Week three of intensive revisions. It will take as long as it takes; but also, the work somehow needs to fit itself into the deadline. When I last revised this novel, it was pre-pandemic, and I had a ten-day window to overhaul the whole thing, and somehow I shifted into what in retrospect seems an improbable state of mind, in which I worked twelve hours a day or more, writing brand-new material, sometimes as much as 10,000 to 15,000 words a day. By the end of the process, I was pretty sure I was in an altered state, that I’d driven myself to the brink of madness, and that what I’d accomplished had been a feat of stamina and focus that seemed impossible (and unwise) ever to put myself through again.
So this round, I have more time, and I’m taking it.
I find that I can write for about 6 hours maximum, before my focus begins to wane, or my mind just shuts down, weary, out of gas, the errors and typos beginning to multiply. So I figure it’s best to stay within these limitations (which feel physical as much as mental). I’m trying to stay patient, I’ve got a solid road map to follow, and I keep assuring myself that the work will get done, it will get done. I just have to give myself space to rest, when I hit a tough spot, and time to relax in the off hours: I have to go for walks, runs, see friends. And I must use the golden hours of maximum attention for nothing but this work.
To this end, I’ve set up a vacation message on my email account, naming what I’m doing as a writing sabbatical. I’m at my desk, the message says, but I’m not available. The power of creating this message can not be understated. Why? Because it names what I’m doing as important, it outlines in simple terms my priorities. I think it’s a message to myself as much as to anyone who might be reaching out via email. The message says (to me): It is my responsibility to protect what matters. No one else will do it for me.
These photos are from this past weekend, when my daughter and I visited a friend’s new farm. It was a holiday, but I also took my laptop and worked in various locations, mostly in the car, while chauffeuring my daughter and her friends around.
When I got home yesterday evening, I finally turned down a volunteer opportunity that I’d been weighing, and really wanting to say yes to. But I realized that to say yes to this would be to squeeze my writer self. And she can only be squeezed so much before she begins to fade, to waver in her belief in herself, but also in her basic ability to get her work done. I am trying to take the lessons I’ve learned during the pandemic, which has been the most productive writing time of my entire life, and continue to apply them as the world opens: lessons about the cost of accepting (even seeking!) responsibilities atop responsibilities, commitments atop commitments. Lessons about the cost of squeezing out my writing self. Which is, at core, my fundamental self: the self I am that is not attached to anyone or anything else.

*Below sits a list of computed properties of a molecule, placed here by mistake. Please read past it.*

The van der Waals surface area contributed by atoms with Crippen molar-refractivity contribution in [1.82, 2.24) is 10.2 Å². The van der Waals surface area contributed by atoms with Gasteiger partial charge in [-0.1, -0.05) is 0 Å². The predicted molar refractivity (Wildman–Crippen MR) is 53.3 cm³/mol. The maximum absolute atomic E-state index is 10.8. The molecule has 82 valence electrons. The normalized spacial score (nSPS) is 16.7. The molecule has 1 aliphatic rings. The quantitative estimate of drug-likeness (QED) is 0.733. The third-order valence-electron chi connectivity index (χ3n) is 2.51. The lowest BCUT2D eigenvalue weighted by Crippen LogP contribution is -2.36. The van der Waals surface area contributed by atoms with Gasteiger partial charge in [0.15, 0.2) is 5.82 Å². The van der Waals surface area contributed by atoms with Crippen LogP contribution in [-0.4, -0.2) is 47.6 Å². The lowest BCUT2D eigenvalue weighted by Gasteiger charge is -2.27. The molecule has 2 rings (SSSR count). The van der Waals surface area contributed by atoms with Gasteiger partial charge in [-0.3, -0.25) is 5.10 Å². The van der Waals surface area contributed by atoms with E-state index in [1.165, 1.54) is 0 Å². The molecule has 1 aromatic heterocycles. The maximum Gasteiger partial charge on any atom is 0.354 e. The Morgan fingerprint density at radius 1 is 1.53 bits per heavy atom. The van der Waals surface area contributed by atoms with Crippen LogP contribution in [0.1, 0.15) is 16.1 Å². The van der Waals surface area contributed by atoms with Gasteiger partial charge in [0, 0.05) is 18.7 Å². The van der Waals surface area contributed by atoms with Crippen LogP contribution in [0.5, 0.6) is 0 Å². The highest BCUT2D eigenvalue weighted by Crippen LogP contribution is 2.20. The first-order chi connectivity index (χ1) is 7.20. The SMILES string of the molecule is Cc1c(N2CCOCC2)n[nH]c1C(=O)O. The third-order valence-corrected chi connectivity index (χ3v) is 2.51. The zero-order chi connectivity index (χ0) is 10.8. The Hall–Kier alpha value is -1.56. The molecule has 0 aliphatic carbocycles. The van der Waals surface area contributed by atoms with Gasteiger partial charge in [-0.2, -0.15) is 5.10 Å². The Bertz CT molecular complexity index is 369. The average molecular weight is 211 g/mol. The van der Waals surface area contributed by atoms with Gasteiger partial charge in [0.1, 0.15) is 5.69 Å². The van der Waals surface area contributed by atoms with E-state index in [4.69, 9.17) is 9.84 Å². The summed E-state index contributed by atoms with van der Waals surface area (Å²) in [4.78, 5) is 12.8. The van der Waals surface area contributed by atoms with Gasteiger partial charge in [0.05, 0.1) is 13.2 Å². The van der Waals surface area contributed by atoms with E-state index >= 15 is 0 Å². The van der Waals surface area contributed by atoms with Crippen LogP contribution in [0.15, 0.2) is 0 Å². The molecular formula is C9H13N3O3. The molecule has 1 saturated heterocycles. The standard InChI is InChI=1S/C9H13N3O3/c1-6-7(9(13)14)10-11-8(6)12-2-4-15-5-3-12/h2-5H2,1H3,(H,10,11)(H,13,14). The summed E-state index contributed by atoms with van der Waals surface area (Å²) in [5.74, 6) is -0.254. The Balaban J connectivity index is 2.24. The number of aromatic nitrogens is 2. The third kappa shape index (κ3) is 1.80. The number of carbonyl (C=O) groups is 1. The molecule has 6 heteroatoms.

The pandemic freed me, quite a lot; it forced a change in long-held patterns. It jolted parts of me to life again. It reorganized my priorities.
I’ve seen this happen for many others, too, including my friend at the farm who until very recently was my neighbour; the leap she’s made is bigger and more challenging than the leap I need to make, to protect my space and time for writing. I watch her meet this amazingly brave and heart-led challenge and think: I BELIEVE.
Being tourists outside Notre Dame cathedral in the old city of Montreal.
We’ve been on holiday. A real holiday! Away, not checking email, not doing any work, not cooking meals, no laundry. Just spending time together, exploring landmarks and historical sites, walking long distances, eating at restaurants, staying up late, sleeping in, and reading for pleasure.
We went to Montreal and Quebec City, with stops in Kingston to visit family on either end.
First lunch in Montreal: Vietnamese subs in Chinatown.
My pilgrimage to Leonard Cohen’s house in Montreal. Imagine “So Long, Marianne” playing on my phone to get the full atmosphere.
Mount Royal in Montreal. We climbed all the way to the top, despite several of us (me and CJ) suffering (dramatically) from fear of heights.
Montmorency Falls, outside Quebec City.
The two of us stayed on the lower end of the falls, while the others climbed to that bridge up there and waved at us.
Picnic lunch on the Ile d’Orleans.
Soccer on the Plains of Abraham.
On the walls of the old city, Quebec. I couldn’t make it up to the top, which is why I’m so well-positioned to take this photo. So many steep hills in Quebec!
Augustine Monastery, which called me off the main drag and into an early morning yoga and meditation class on our last day in Quebec.
The only problem with being on holiday is not being on holiday anymore.
Today is also the birthday of our younger daughter, who is now twelve. A lot has happened in these past twelve years, so I won’t say it’s disappeared in a flash, but it has gone. The years have gone. She starts junior high next month: a new school, an earlier day, a new route to walk. I’m pleased that she wants me to continue being her soccer coach; somehow I’m less embarrassing as a coach than as a mother.
Birthday breakfast was pancakes with M & Ms (made by Kevin). Her siblings are making the cake. We’ve got soccer practice tonight, and we’ll have cake and gifts after that. Home again, home again….
I have no voice.
After writing my previous post, I promptly got sick and spent most of last week shivering on the couch, feverish and dizzy. I dragged myself off the couch to coach a soccer game on Tuesday evening, heavily dosed with Tylenol. I’d recovered enough by Friday to embark on our trip to Kingston, with a detour to Sauble Beach to pick up CJ at camp. Kevin and I drove separately; he spent the weekend with AppleApple’s team, and I spent the weekend with Fooey’s team — same tournament, two different teams. Thankfully, we played at the same field, so we could spend Saturday near each other. The boys stayed with their grandma. It felt like we were all dispersed. One of my happiest moments of the weekend was during game two, when I looked across the field and saw a whole bunch of redheads watching from the sidelines: it is the only time everyone has come to see Fooey’s and my team play. Everyone got to see AppleApple play the following afternoon, when her team made it to the semi-finals.